Stellenbosch wine farm ordered to pay R800,000 to employee it fired when she gave birth to baby

The Cape Town Industrial Court has ordered Quoin Rock Wines to repay former chief financial officer Melissa Brendt R800,000 for unfair dismissal related to her pregnancy.

  • A wine company in Stellenbosch has been ordered to pay back 800,000 rand to its former financial director – 16 months’ salary – for unfair dismissal linked to her pregnancy.
  • CEO Denis Gaiduk stated several reasons for Brendt’s dismissal, including the fact that she did not take work calls while hospitalized with her newborn baby.
  • He said he couldn’t understand how Brendt wasn’t taking work calls but taking time for a “photo shoot with his baby.”

The Cape Town Industrial Court has ordered Quoin Rock Wines to repay former chief financial officer Melissa Brendt R800,000 for unfair dismissal related to her pregnancy.

Brendt became pregnant in September 2019 after receiving IVF treatment and informed company CEO Denis Gaiduk on January 3, 2020 that she would go on maternity leave on May 31 this year.

On May 14, she was to officially hand over to an employee who would take up her duties during her 4-month maternity leave. However, she was hospitalized two days prior due to complications from her pregnancy.

She and the newborn remained in the hospital until May 28. They were released on June 12. She made the transfer on June 15.

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According to the court ruling, she worked from the hospital before the transfer and took business calls.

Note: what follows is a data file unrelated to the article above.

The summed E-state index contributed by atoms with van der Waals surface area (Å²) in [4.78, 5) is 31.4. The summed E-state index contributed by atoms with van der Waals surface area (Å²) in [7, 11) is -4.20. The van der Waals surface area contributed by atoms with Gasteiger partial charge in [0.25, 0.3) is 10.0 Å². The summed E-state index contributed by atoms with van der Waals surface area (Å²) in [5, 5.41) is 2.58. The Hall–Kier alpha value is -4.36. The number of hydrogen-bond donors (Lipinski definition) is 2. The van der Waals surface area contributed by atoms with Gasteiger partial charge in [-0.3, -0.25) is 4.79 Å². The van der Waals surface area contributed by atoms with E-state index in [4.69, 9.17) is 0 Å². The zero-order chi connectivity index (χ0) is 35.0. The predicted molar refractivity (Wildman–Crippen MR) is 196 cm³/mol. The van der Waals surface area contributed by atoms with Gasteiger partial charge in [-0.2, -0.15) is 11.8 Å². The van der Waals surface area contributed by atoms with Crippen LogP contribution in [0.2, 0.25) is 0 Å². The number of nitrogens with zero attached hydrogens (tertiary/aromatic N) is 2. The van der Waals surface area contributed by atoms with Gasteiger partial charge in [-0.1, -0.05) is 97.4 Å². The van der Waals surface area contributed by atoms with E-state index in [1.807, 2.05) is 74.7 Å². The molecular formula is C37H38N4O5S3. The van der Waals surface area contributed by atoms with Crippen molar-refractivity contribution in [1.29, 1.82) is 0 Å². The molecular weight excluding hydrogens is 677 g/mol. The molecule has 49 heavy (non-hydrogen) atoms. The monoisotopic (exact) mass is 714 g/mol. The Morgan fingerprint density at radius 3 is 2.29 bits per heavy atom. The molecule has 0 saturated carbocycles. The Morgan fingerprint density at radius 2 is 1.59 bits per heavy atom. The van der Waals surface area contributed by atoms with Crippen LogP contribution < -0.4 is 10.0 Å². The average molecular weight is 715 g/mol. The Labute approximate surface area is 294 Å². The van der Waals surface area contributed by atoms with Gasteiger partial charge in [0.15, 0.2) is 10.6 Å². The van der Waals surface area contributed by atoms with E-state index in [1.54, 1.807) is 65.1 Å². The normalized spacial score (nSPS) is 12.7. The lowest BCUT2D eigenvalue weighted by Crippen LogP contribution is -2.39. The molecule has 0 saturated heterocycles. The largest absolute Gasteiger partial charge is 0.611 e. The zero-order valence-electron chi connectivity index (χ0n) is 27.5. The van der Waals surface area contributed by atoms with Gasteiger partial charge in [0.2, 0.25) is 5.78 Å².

Brendt and her child were again hospitalized on June 25, after which she informed Gaiduk that she would no longer be involved in day-to-day operations until her maternity leave ended on October 1.

This sparked frustrations from Gaiduk, who said he couldn’t understand why Brendt wasn’t available to work when she could do photoshoots with her newborn baby.

She testified that Gaiduk said she hadn’t thought of him when she dumped him and went on maternity leave… In June, she told him that her baby’s health was the most important thing to her.

When her maternity leave ended, she returned to work but was ordered not to return as there was no longer a job for her.

On October 4, she received a notice of dismissal, which she contested. The company offered to reinstate her for a lower salary of R29,000 as a “cost-cutting measure”, a reduction of R21,000.

He was also told that his position had become superfluous because the work had been shared between Gaiduk and the finance department employees.

In his testimony, Gaiduk said Brendt’s pregnancy took him by surprise as “she didn’t have a boyfriend”.

He said he was frustrated with Brendt’s absence, even when she initially worked from home.

“You can’t say you’re working from home and you don’t have time,” he said, adding that he was in a “bad emotional state because of Covid-19”.

The court concluded that Gaiduk did not understand his obligation as an employer. He also reviewed testimony from a finance worker who had complained to Brendt about the workload, saying it proved her role had not become redundant.

The court ruled that Brendt had done his best under the circumstances and that his unavailability at times did not justify Gaiduk putting his job at risk.


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